Dixie Lee
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Old August 13th, 2005, 01:31 PM
venice
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Default Re: HAL Dinner Dress Code Question

be careful, sometimes men who have gone thru chemo therapy will wear a baseball cap at dinner..most wives will not allow their husbands to wear hat to dinner unless there is a specific reason
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Old August 13th, 2005, 09:36 PM
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Default Re: HAL Dinner Dress Code Question

QUOTE - DeeDee
Suki - we used to travel with a group and there was one older gentleman who wore a hat his first name on it - had a new one made for every cruise. He even wore it at the Captain's reception. Just our luck on one particular cruise that our TA (who I no longer use) sat us at the same table with him. I didn't say anything until the first formal night when he wore it to the table. The minute he sat down, I asked him to remove it, which he did reluctantly. It was then we saw why he wore the hat - very sparse on the top!!! (big smile).

Another cruise we were on a man and his wife wore various coloured baseball caps with "Oh SH** printed on the front ...........and they were sitting at a table with an Officer. They wouldn't have been wearing them long if I had been at the same table.
END QUOTE

Smile, smile smile - I know I know you DeeDee! - you probably know me too - it's sometimes a small world! Anyway, the same 'gentleman' was on my 'hit list' and I recall the baseball cap with the ""Oh SH** ". In my book, being "very sparse on the top" was no excuse. The 'gentleman' (JOE was it?) was a real moron! He also sent postcards if he latched on to your name and address. I no longer use that TA - they went out of business! Small world, eh?
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Old August 14th, 2005, 01:50 AM
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Default Re: HAL Dinner Dress Code Question

OMG - I do know you Suki. Same Joe, same TA agency. Small world is right. Those darn postcards - dumbest thing I ever did giving him my address. I could have strangled the TA's wife for putting us at the same table with Joe and his 2 friends. Moron is right!

Where do you live - in TO or nearby? Who did you hang around with or sit with at dinner on those cruises? First names only. We sat with Paul & Margaret

I understand that TA is still in business but affiliated with another agency. I still use his former GM as my TA.

The ship the "OH SH**" couple were on was one of the N ships, that I remember. I can still see them with those caps. (roll eyes) I do wish this site had Icons.




Venice - believe me, both the men that Suki and I spoke about, were not going through Chemo - The "OH SH** " guy had plenty of hair and the other one was sparse on the top because of age. On that particular trip he also had hats for his 2 travelling companions - a husband and wife.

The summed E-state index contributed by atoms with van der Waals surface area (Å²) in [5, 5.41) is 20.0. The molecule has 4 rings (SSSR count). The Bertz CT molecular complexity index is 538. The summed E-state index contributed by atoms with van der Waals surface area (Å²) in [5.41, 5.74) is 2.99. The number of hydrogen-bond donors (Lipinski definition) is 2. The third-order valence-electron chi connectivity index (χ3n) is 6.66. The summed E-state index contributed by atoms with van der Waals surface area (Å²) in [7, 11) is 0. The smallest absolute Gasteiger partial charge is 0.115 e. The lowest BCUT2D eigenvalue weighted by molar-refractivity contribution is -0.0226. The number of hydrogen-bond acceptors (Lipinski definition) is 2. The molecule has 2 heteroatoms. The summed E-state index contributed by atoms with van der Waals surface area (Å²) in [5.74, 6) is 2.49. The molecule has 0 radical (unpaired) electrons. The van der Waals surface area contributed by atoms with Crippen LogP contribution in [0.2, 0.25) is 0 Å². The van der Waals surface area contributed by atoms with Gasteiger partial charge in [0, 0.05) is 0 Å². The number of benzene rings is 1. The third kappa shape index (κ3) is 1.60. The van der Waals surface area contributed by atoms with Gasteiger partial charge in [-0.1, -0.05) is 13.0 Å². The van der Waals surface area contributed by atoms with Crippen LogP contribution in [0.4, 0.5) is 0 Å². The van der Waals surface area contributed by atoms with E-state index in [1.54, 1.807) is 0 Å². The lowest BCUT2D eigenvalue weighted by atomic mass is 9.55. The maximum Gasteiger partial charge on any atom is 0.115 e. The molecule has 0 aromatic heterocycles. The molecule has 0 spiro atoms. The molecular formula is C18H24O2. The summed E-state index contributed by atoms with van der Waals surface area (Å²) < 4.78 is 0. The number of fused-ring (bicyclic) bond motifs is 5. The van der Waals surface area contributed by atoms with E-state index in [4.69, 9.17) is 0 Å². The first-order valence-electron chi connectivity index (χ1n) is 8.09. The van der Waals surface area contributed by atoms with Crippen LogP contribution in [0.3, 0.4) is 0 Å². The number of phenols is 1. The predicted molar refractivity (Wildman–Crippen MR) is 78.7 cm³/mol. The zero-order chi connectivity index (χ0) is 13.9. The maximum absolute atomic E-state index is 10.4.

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Old August 31st, 2005, 01:07 PM
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Default Re: HAL Dinner Dress Code Question

I returned August 14 from Bermuda (a lovely spot - too bad a civilized line like HAL does not go there) on Norwegian Majesty. I made the mistake of posting (on Cruise Critic) my comments concerning the louts who wore jeans, logo tee shirts, and baseball caps (often backwards) in the dining room in the evening - contrary to posted NCL dress code. There was no effort to enforce the code - and the other posters on the thread assailed me for being a snob -- I have learned my lesson: NCL is for those for whom even the "Freestyle" concept is too formal -- I hope HAL continues the tradition of expecting just that touch of formality - and respect for fellow passengers.
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Old August 31st, 2005, 04:24 PM
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Default Re: HAL Dinner Dress Code Question

Last month for the first time in our somewhat limited cruising experience (four cruises, two with HAL) all three men at our table of six wore tuxedos on the three formal nights. None of us had met prior to the cruise and we were a variety of ages (35, 50, 55). Would anyone have been upset if one or two had worn dark suits instead? I don't think so, but it did seem nice that we all happened to bring tuxes. The ladies were especially pleased and it made for some great group photos. There was an increased sense of decorum and good taste, things I appreciate with HAL. Would we have been upset if someone at our table had chosen not to at least wear a jacket and tie for the formal dinners? Yes, I believe so.
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Old September 2nd, 2005, 12:07 PM
Rita M. Ippoliti
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Default Re: HAL Dinner Dress Code Question

Personally, I don't give a rat's you know what how my tablemates dress on formal night. I'm too busy having my own fun to worry about them. As long as they bathe, I'm happy.

Blue skies ...

--rita
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Old September 2nd, 2005, 05:01 PM
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Default Re: HAL Dinner Dress Code Question